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NID declares water shortage emergency, asks customers to conserve as PG&E outage cuts flow on South Yuba Canal

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Water from the Sierra Nevada watershed that feeds western Nevada County will be impacted by apparent outages at PG&E facilities that power the flow down the hill to communities below, according to reporting by The Union.

Local freelance videographer Juan Browne discusses the outages and how they will impact the flow of water as we approach spring and summer months.

NID has put together a plan to upgrade its infrastructure,  as discussed at last fall’s Nevada County Community Forum with General Manager Jennifer Hanson, though the outage at the powerhouse affecting the flow of water is reported to be a PG&E-owned facility.

“Nevada Irrigation District (NID) customers will be asked to voluntarily cut back on their water use by 20 percent for the remainder of the year as a result of Pacific Gas and Electric Company’s (PG&E’s) unplanned outages on the South Yuba Canal and Spaulding Reservoir,” reported.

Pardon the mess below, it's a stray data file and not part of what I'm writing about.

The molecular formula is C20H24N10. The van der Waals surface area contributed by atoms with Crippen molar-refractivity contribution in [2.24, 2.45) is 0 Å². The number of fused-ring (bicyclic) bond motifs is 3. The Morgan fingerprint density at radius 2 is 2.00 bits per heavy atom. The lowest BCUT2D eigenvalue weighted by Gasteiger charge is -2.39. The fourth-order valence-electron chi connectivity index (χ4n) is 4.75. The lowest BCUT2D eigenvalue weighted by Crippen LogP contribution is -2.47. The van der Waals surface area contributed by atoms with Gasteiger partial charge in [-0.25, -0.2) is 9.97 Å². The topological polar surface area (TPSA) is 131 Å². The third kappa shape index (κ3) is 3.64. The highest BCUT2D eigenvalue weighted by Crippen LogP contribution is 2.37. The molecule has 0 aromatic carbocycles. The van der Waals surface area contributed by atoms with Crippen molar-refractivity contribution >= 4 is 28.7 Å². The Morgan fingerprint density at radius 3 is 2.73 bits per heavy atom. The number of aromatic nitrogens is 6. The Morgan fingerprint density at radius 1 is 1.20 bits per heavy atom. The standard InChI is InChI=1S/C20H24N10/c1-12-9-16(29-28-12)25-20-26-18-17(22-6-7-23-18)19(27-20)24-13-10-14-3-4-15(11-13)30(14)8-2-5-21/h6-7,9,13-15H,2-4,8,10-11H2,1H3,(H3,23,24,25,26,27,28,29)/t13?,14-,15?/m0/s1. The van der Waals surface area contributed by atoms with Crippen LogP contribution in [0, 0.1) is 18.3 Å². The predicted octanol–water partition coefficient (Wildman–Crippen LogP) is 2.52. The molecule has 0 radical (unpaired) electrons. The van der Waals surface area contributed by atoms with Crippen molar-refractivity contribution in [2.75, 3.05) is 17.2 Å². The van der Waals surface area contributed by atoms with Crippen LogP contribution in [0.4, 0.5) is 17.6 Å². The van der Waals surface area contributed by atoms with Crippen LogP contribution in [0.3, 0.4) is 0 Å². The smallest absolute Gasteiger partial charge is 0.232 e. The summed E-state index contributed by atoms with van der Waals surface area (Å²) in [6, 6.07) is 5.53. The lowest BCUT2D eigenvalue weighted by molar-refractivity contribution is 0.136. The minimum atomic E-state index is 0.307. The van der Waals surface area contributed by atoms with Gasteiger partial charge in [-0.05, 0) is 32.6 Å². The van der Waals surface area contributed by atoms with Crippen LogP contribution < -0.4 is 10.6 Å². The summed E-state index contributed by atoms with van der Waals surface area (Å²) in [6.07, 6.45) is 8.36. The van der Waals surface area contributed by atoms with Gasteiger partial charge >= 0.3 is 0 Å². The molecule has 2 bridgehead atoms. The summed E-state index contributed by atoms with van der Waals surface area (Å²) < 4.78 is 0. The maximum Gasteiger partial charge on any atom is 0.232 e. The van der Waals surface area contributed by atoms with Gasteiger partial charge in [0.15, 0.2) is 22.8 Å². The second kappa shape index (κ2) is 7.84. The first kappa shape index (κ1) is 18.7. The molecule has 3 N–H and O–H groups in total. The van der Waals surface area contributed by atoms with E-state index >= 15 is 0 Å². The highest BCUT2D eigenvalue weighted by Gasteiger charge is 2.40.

“The Board of Directors for the Nevada Irrigation District (NID) declared a water shortage emergency, and authorized voluntary water conservation which passed with the approval of four Directors and one disapproving vote from Director Trevor Caulder at Wednesday’s Board meeting held online.

“’We recently purchased the South Yuba Canal, but we don’t own the whole thing. The first mile of it is PG&E’s facility to own and operate and maintain. Unfortunately, that’s the section that slid off the mountain,’ Armon “Chip” Close, Operations Manager for NID said.

“In early February, PG&E notified the Nevada Irrigation District (NID) that a portion of the South Yuba Canal suffered a complete collapse rendering the canal inoperable.

“Later during the first week of March, PG&E’s Spaulding 1 powerhouse suffered a failure rendering the Drum Canal inoperable.

“These two combined failures have rendered it impossible to move water into the Drum and South Yuba Canals. Both canals serve as the delivery conduit to provide water to thousands of customers in the District.”


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